ComPaRe study: one in twelve patients hesitant to be vaccinated changes their mind after consulting information on the benefits and risks of vaccines


vaccin anti covid

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The team from the Clinical Epidemiology Center of Hôtel-Dieu AP-HP Hospital, Inserm and the University of Paris, coordinated by Professor Philippe Ravaud, has developed an online tool for viewing the benefits and the risks of vaccination against Covid-19. Presented to a sample of chronic patients from “ComPaRe”, the Community of Patients for Research created by the AP-HP and the University of Paris, the team measured how many of them, previously undecided about their vaccination, have changed my mind after using the tool. This work was published on July 31, 2021 in BMC Medical Informatics and Decision Making.

Convincing the hesitant population to get vaccinated is a matter of major concern in the fight against the Covid-19 epidemic.

According to a study recently published in the Lancet Public Health 1 , around 30% of adults in France would categorically refuse the COVID-19 vaccination, and 9 to 40% are hesitant. The main reasons for refusing vaccination are concern and demand for further hindsight regarding the safety and efficacy of vaccines.

In January 2021, the team from the Clinical Epidemiology Center of Hôtel-Dieu AP-HP Hospital, Inserm and the University of Paris, developed an online tool measuring the benefit / risk of vaccination. In particular, it makes it possible to visualize the risk of death, hospitalization and long-term COVID with and without vaccination, as well as the serious adverse effects of vaccination, depending on the age and sex of the person.
The data used come from published scientific publications, freely accessible on the internet. The data concerning the efficacy and safety of the vaccines which were used to construct the tool come from the clinical trials which led to their marketing authorization.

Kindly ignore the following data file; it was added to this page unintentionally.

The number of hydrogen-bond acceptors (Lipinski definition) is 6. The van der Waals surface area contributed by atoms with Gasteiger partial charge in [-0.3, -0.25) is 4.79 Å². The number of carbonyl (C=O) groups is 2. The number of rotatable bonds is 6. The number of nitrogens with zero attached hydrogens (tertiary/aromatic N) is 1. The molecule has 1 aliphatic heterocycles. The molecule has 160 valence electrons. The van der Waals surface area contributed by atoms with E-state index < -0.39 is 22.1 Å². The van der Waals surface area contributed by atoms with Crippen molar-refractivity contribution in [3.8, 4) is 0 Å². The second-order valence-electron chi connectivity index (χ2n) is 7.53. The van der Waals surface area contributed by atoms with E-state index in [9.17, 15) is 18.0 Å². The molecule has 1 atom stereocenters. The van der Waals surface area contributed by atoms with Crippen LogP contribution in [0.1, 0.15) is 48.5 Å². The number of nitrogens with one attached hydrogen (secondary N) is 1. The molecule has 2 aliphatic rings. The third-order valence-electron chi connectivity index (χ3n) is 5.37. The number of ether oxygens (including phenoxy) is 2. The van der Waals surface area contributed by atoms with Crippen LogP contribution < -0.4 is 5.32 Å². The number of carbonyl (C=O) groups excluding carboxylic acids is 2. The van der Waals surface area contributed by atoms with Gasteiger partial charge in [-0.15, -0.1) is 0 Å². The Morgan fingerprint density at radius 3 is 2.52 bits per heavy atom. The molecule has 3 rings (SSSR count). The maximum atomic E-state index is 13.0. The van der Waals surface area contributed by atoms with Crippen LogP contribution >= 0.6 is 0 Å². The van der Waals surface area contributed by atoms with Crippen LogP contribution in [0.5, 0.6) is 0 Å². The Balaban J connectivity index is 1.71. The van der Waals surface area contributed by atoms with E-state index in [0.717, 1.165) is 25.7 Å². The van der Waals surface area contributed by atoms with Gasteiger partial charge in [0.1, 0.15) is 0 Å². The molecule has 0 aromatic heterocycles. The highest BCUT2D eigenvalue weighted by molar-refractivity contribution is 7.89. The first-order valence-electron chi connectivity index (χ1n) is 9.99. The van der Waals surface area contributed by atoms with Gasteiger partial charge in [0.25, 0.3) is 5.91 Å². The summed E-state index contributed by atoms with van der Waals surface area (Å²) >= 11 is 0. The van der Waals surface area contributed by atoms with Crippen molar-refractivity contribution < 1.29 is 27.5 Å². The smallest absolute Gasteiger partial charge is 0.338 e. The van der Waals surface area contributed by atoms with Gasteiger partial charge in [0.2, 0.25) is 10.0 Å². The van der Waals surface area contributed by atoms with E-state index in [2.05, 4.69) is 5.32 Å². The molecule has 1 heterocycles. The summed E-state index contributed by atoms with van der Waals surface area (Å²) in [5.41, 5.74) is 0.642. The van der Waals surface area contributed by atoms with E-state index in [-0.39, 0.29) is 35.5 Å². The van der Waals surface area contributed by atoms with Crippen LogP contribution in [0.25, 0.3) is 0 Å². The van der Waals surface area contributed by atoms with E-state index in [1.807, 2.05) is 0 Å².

3,152 patients from the Community of Patients for Research (ComPaRe) participated in the evaluation of this tool. The research team asked participants to indicate their intention to be vaccinated before and after viewing the tool. By comparing patient responses before and after, she was able to determine the influence that visualizing the benefits and risks of vaccines could have on patient decisions.

Before consulting the tool, 1,952 (62%) patients declared that they wanted to be vaccinated, 961 (30.5%) preferred to wait until they had more information on the efficacy and safety of vaccines before being vaccinated and 239 (7.5%) did not want to be vaccinated.

After consulting the tool, 96 of the 1,200 people initially reluctant to vaccinate had changed their minds. On average, for every 12 people reluctant to get vaccinated, one person changed their mind after consulting the tool.

The tool has been online on the government website since May 2021 . Used by more than 125,000 people, it has been updated with data from the Janssen vaccine and supplemented with data on the risk of thrombosis after the AstraZeneca vaccine.


Created in 2017 by the AP-HP and the University of Paris, ComPaRe, the Community of Patients for Research today brings together nearly 45,000 patient volunteers across France.